When faced with a disaster, you might imagine that your plan of action should be to immediately get away from physical danger as soon as possible… and you wouldn’t be wrong. But today, we want to talk a little about physical danger that might not be visible at first: specifically, the stress that emergencies and disaster can cause you.
Life can be overwhelming even in the day-to-day so can you imagine how your body might react to a disaster such as an earthquake or hurricane? Small amounts of stress can be exciting (such as the adrenaline rush you get from extreme sports) but too much can take a toll on your physical and mental health. It can even disrupt and affect your digestion and muscles, causing tension, headaches, and constipation.
All of these are good reasons to get out of unhealthy stressful situations quickly… or in other words, escape!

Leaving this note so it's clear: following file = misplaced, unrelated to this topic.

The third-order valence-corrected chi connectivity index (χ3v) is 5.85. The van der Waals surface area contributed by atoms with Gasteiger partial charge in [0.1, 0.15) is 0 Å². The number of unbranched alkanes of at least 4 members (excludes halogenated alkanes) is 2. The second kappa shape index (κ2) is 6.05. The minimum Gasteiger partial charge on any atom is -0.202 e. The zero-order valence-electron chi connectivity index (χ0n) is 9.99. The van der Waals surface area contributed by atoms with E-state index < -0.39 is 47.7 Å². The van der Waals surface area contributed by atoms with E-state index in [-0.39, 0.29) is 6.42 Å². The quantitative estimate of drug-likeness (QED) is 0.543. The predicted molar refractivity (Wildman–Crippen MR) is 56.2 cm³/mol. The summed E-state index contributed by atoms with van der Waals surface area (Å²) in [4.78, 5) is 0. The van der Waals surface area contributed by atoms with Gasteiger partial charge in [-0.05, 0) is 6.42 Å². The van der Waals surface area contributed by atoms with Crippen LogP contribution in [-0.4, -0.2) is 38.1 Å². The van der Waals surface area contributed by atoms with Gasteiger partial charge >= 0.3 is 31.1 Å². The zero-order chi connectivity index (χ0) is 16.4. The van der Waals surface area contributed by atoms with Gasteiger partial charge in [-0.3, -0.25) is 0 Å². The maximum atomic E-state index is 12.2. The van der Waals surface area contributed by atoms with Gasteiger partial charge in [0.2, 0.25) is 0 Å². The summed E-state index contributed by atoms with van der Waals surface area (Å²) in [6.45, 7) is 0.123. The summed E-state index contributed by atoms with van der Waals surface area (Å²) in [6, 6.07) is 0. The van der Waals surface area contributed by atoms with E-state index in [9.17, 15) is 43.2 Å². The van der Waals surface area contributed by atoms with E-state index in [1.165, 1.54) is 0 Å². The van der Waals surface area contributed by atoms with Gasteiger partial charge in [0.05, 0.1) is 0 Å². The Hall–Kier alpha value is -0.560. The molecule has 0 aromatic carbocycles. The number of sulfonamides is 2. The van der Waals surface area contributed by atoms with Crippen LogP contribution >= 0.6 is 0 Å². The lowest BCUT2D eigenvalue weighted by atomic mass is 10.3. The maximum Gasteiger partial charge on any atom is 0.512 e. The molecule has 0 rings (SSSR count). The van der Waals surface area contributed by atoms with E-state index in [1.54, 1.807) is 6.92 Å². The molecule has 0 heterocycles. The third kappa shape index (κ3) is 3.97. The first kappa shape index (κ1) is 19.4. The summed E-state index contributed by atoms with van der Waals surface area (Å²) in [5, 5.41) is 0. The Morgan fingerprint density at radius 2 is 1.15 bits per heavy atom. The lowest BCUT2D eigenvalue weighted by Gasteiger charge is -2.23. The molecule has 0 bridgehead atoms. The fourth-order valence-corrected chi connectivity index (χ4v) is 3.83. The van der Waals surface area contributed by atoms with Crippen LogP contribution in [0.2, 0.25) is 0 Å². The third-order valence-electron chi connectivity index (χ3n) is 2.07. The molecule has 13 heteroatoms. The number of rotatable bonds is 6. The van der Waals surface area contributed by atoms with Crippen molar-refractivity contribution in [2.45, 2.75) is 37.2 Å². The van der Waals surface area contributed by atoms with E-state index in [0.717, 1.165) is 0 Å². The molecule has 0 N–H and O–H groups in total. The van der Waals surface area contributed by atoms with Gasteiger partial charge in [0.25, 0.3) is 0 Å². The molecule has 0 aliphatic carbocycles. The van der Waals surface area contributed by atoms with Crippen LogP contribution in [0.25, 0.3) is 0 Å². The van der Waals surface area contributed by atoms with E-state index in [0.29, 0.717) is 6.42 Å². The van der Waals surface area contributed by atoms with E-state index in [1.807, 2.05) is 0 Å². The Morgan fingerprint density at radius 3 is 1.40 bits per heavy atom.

At the same time, it’s impossible to know quite how you will react in an extreme situation, especially if you usually stay away from anxiety or adrenaline-inducing activities.
Will you stay and fight, or will you take flight? How will you handle yourself?
In order to prepare yourself physiologically for a disaster, it might not be a terrible to try something new that makes you a little uncomfortable. It doesn’t necessarily need to be extreme to anyone else. If simply cycling down a big hill makes you uncomfortable—do that! Whatever you do, try taking a step outside of your comfort zone in a manageable way might actually do you some good. If you get to know yourself a little better—and get to understand how you handle yourself when you’re faced with the unknown—you might find yourself thinking of disaster planning a little differently!
-Content created by Sophie Wooding – Writer, gardener, cyclist and emergency preparedness enthusiast!